Seattle’s Waterfront

South of the market, you’ll find the Seattle Aquarium, filled with exhibits to interest kids and educate them on the animals of the sea. An open-air coastal exhibit called Birds and Shores will give you the chance to learn about local Northwest coastal birds and another one known as Puget Sound Fish provides a glimpse of the fish that swim just outside the waterfront aquarium.

Kids will also be delighted over their bigger sea creatures. The Marine Mammals exhibit is filled with sea otters, river otters, fur seals and harbor seals. Another great spot is the Orca Family Activity Center, where little ones can experiment through hands-on activities to learn about protecting the endangered whales. Hydrophones have been placed in Puget Sound so if you’re lucky, you can hear the orcas calling to each other under the water.

Seattle waterfront Great WheelSomething that parents and children can enjoy together? The aquarium’s shows. A diver show lets kids ask questions about the fish in the tanks, and you can also watch them feed the otters and seals as well as an octopus. They also have story time in the Family Activity Center at 11 a.m. each day, where staff members read ocean-themed stories to little ones.

Once you leave the museum, head a little further south to take a ride on the Seattle Great Wheel. The spectacular views are especially appealing to kids and the gondolas fit up to eight people so your whole family can join in. On special occasions like holidays or nights when there are University of Washington or Seattle Seahawks home football games, the white lights on the wheel change colors, displaying a waterfront LED light show.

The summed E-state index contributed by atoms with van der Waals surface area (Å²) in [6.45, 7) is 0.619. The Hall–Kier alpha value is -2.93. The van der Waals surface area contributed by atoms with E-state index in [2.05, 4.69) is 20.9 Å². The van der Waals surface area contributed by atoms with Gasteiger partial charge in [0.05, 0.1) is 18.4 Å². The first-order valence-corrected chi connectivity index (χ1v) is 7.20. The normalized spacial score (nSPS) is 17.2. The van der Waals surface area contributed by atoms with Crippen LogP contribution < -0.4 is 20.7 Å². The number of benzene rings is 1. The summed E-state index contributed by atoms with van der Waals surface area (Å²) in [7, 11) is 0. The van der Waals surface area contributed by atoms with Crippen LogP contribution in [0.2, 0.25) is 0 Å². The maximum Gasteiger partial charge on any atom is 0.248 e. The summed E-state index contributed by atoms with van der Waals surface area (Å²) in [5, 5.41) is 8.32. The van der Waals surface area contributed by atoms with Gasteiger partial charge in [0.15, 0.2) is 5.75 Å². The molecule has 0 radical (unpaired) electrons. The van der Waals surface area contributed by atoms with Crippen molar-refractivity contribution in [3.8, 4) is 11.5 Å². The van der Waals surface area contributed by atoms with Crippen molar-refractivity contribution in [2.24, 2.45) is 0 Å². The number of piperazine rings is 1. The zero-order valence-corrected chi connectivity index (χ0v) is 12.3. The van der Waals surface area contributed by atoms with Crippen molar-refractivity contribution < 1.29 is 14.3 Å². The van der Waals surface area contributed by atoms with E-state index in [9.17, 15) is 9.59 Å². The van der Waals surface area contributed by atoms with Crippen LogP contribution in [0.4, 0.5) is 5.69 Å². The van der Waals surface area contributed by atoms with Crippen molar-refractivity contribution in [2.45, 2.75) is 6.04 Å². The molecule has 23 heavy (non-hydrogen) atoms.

End of the Night

When it’s time to head back to your hotel, there are two convenient options.

If you want to head back past the shops and the mall downtown, walk from the waterfront to the Hyatt at Olive 8, a plush hotel that appeals to families because of its unmatched central location and special services. In addition to hypoallergenic rooms, they partner with Babies Travel Lite to ensure that you have access to all that your small children will need during your trip. The clean-cut rooms make a nice choice for relaxing sleep after long days of exploring.

An alternative is The Edgewater, the only waterfront hotel in Seattle. The unique décor resembles an upscale Northwest-style lodge, with plenty of wood and deep red accents. With a teddy bear positioned right in the center of your bed and a rubber ducky on hand for bath time, you children will love the room. The Edgewater also has gorgeous views of Puget Sound, a luxury in-house restaurant and board games on hand for families to enjoy in the evenings.


Ashley Ryan

Author Ashley Ryan

Ashley Ryan is a southern California native with a background in journalism and anthropology. She loves learning about other cultures and combines her passions for traveling, writing and photography in her professional work. To learn more or get in touch, visit